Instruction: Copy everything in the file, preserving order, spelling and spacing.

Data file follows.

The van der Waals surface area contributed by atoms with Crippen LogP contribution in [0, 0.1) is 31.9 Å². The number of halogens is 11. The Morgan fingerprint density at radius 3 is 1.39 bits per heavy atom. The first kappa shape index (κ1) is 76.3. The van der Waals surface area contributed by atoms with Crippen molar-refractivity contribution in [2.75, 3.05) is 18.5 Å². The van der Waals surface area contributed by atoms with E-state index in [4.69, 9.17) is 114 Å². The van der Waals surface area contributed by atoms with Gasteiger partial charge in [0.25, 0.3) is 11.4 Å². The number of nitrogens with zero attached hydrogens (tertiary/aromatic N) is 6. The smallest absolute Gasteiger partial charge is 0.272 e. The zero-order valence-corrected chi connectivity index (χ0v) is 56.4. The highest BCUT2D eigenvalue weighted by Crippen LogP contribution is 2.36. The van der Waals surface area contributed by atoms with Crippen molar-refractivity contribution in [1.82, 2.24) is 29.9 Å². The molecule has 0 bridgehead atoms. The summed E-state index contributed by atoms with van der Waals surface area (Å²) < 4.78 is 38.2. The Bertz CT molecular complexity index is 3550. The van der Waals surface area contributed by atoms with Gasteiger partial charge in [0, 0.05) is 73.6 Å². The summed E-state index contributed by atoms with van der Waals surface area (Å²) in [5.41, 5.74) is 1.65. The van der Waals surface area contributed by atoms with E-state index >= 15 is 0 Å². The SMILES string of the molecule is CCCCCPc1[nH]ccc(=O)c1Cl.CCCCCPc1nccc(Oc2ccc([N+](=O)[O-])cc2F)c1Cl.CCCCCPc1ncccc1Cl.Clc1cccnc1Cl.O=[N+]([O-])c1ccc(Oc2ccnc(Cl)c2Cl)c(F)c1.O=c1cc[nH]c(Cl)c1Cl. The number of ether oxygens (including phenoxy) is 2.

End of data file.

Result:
The van der Waals surface area contributed by atoms with Crippen LogP contribution in [0, 0.1) is 31.9 Å². The number of halogens is 11. The Morgan fingerprint density at radius 3 is 1.39 bits per heavy atom. The first kappa shape index (κ1) is 76.3. The van der Waals surface area contributed by atoms with Crippen molar-refractivity contribution in [2.75, 3.05) is 18.5 Å². The van der Waals surface area contributed by atoms with E-state index in [4.69, 9.17) is 114 Å². The van der Waals surface area contributed by atoms with Gasteiger partial charge in [0.25, 0.3) is 11.4 Å². The number of nitrogens with zero attached hydrogens (tertiary/aromatic N) is 6. The smallest absolute Gasteiger partial charge is 0.272 e. The zero-order valence-corrected chi connectivity index (χ0v) is 56.4. The highest BCUT2D eigenvalue weighted by Crippen LogP contribution is 2.36. The van der Waals surface area contributed by atoms with Crippen molar-refractivity contribution in [1.82, 2.24) is 29.9 Å². The molecule has 0 bridgehead atoms. The summed E-state index contributed by atoms with van der Waals surface area (Å²) < 4.78 is 38.2. The Bertz CT molecular complexity index is 3550. The van der Waals surface area contributed by atoms with Gasteiger partial charge in [0, 0.05) is 73.6 Å². The summed E-state index contributed by atoms with van der Waals surface area (Å²) in [5.41, 5.74) is 1.65. The van der Waals surface area contributed by atoms with E-state index >= 15 is 0 Å². The SMILES string of the molecule is CCCCCPc1[nH]ccc(=O)c1Cl.CCCCCPc1nccc(Oc2ccc([N+](=O)[O-])cc2F)c1Cl.CCCCCPc1ncccc1Cl.Clc1cccnc1Cl.O=[N+]([O-])c1ccc(Oc2ccnc(Cl)c2Cl)c(F)c1.O=c1cc[nH]c(Cl)c1Cl. The number of ether oxygens (including phenoxy) is 2.